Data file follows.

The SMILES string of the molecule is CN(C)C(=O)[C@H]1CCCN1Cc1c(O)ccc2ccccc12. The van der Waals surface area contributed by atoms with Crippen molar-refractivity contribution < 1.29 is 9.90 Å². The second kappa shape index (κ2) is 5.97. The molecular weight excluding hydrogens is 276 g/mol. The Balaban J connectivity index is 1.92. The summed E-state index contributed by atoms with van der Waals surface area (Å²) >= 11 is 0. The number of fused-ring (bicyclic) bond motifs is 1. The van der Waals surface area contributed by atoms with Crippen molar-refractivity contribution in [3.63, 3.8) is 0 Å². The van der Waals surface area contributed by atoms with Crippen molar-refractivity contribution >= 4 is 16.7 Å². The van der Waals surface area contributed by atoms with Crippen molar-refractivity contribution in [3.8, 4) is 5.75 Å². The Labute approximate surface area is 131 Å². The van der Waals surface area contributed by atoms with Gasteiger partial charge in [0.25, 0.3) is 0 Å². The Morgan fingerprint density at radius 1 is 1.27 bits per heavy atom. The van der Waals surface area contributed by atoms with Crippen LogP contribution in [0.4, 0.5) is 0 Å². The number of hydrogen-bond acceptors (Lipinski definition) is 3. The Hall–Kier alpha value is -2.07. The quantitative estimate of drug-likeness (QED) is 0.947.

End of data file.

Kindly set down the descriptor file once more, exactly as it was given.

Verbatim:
The SMILES string of the molecule is CN(C)C(=O)[C@H]1CCCN1Cc1c(O)ccc2ccccc12. The van der Waals surface area contributed by atoms with Crippen molar-refractivity contribution < 1.29 is 9.90 Å². The second kappa shape index (κ2) is 5.97. The molecular weight excluding hydrogens is 276 g/mol. The Balaban J connectivity index is 1.92. The summed E-state index contributed by atoms with van der Waals surface area (Å²) >= 11 is 0. The number of fused-ring (bicyclic) bond motifs is 1. The van der Waals surface area contributed by atoms with Crippen molar-refractivity contribution in [3.63, 3.8) is 0 Å². The van der Waals surface area contributed by atoms with Crippen molar-refractivity contribution >= 4 is 16.7 Å². The van der Waals surface area contributed by atoms with Crippen molar-refractivity contribution in [3.8, 4) is 5.75 Å². The Labute approximate surface area is 131 Å². The van der Waals surface area contributed by atoms with Gasteiger partial charge in [0.25, 0.3) is 0 Å². The Morgan fingerprint density at radius 1 is 1.27 bits per heavy atom. The van der Waals surface area contributed by atoms with Crippen LogP contribution in [0.4, 0.5) is 0 Å². The number of hydrogen-bond acceptors (Lipinski definition) is 3. The Hall–Kier alpha value is -2.07. The quantitative estimate of drug-likeness (QED) is 0.947.